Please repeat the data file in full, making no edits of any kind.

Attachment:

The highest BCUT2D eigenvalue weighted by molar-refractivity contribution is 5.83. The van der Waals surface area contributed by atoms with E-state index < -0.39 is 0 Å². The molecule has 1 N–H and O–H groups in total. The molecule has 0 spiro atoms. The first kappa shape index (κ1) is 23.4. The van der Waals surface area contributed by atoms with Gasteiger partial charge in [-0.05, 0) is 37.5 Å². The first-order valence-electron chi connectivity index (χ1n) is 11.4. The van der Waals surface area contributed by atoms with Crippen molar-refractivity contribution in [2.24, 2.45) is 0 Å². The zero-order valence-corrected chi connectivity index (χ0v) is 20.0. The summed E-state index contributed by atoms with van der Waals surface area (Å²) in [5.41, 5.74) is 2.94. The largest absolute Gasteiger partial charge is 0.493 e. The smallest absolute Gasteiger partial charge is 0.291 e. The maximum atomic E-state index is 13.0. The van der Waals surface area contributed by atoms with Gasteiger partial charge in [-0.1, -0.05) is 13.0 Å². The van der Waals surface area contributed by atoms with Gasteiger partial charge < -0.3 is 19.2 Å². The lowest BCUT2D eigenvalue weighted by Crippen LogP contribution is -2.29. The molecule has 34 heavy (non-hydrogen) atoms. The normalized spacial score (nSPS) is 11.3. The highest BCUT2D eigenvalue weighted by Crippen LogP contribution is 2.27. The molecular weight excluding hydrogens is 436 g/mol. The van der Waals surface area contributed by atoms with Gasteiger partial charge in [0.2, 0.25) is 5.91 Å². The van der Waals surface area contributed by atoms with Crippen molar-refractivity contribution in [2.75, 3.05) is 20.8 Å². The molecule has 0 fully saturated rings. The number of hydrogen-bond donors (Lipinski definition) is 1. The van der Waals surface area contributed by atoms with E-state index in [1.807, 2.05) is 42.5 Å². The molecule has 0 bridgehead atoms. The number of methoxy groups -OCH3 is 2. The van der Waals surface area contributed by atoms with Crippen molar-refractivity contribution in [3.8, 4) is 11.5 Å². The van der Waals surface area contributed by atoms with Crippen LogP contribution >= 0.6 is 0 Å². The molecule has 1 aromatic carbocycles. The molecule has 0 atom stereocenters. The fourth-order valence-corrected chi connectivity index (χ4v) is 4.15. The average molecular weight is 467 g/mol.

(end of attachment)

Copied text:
The highest BCUT2D eigenvalue weighted by molar-refractivity contribution is 5.83. The van der Waals surface area contributed by atoms with E-state index < -0.39 is 0 Å². The molecule has 1 N–H and O–H groups in total. The molecule has 0 spiro atoms. The first kappa shape index (κ1) is 23.4. The van der Waals surface area contributed by atoms with Gasteiger partial charge in [-0.05, 0) is 37.5 Å². The first-order valence-electron chi connectivity index (χ1n) is 11.4. The van der Waals surface area contributed by atoms with Crippen molar-refractivity contribution in [2.24, 2.45) is 0 Å². The zero-order valence-corrected chi connectivity index (χ0v) is 20.0. The summed E-state index contributed by atoms with van der Waals surface area (Å²) in [5.41, 5.74) is 2.94. The largest absolute Gasteiger partial charge is 0.493 e. The smallest absolute Gasteiger partial charge is 0.291 e. The maximum atomic E-state index is 13.0. The van der Waals surface area contributed by atoms with Gasteiger partial charge in [-0.1, -0.05) is 13.0 Å². The van der Waals surface area contributed by atoms with Gasteiger partial charge < -0.3 is 19.2 Å². The lowest BCUT2D eigenvalue weighted by Crippen LogP contribution is -2.29. The molecule has 34 heavy (non-hydrogen) atoms. The normalized spacial score (nSPS) is 11.3. The highest BCUT2D eigenvalue weighted by Crippen LogP contribution is 2.27. The molecular weight excluding hydrogens is 436 g/mol. The van der Waals surface area contributed by atoms with Gasteiger partial charge in [0.2, 0.25) is 5.91 Å². The van der Waals surface area contributed by atoms with Crippen molar-refractivity contribution in [2.75, 3.05) is 20.8 Å². The molecule has 0 fully saturated rings. The number of hydrogen-bond donors (Lipinski definition) is 1. The van der Waals surface area contributed by atoms with E-state index in [1.807, 2.05) is 42.5 Å². The molecule has 0 bridgehead atoms. The number of methoxy groups -OCH3 is 2. The van der Waals surface area contributed by atoms with Crippen molar-refractivity contribution in [3.8, 4) is 11.5 Å². The van der Waals surface area contributed by atoms with Crippen LogP contribution >= 0.6 is 0 Å². The molecule has 1 aromatic carbocycles. The molecule has 0 atom stereocenters. The fourth-order valence-corrected chi connectivity index (χ4v) is 4.15. The average molecular weight is 467 g/mol.